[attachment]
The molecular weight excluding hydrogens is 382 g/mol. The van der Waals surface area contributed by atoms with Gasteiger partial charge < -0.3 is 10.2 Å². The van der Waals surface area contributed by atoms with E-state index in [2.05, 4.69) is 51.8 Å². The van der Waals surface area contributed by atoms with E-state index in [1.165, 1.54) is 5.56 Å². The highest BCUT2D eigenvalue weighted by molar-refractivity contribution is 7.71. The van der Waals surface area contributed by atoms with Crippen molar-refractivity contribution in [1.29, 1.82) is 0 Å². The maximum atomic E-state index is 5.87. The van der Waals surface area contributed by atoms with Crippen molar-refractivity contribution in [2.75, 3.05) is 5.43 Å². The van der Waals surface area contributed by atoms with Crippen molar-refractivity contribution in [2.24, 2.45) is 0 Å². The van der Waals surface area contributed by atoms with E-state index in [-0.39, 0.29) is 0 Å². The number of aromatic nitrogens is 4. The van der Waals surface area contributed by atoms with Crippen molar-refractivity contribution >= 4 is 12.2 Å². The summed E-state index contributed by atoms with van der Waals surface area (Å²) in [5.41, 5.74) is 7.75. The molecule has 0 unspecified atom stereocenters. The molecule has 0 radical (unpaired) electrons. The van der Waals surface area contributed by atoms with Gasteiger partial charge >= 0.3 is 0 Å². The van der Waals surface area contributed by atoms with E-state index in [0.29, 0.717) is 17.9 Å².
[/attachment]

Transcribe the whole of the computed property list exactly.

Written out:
The molecular weight excluding hydrogens is 382 g/mol. The van der Waals surface area contributed by atoms with Gasteiger partial charge < -0.3 is 10.2 Å². The van der Waals surface area contributed by atoms with E-state index in [2.05, 4.69) is 51.8 Å². The van der Waals surface area contributed by atoms with E-state index in [1.165, 1.54) is 5.56 Å². The highest BCUT2D eigenvalue weighted by molar-refractivity contribution is 7.71. The van der Waals surface area contributed by atoms with Crippen molar-refractivity contribution in [1.29, 1.82) is 0 Å². The maximum atomic E-state index is 5.87. The van der Waals surface area contributed by atoms with Crippen molar-refractivity contribution in [2.75, 3.05) is 5.43 Å². The van der Waals surface area contributed by atoms with Crippen molar-refractivity contribution in [2.24, 2.45) is 0 Å². The van der Waals surface area contributed by atoms with E-state index in [-0.39, 0.29) is 0 Å². The number of aromatic nitrogens is 4. The van der Waals surface area contributed by atoms with Crippen molar-refractivity contribution >= 4 is 12.2 Å². The summed E-state index contributed by atoms with van der Waals surface area (Å²) in [5.41, 5.74) is 7.75. The molecule has 0 unspecified atom stereocenters. The molecule has 0 radical (unpaired) electrons. The van der Waals surface area contributed by atoms with Gasteiger partial charge >= 0.3 is 0 Å². The van der Waals surface area contributed by atoms with E-state index in [0.29, 0.717) is 17.9 Å².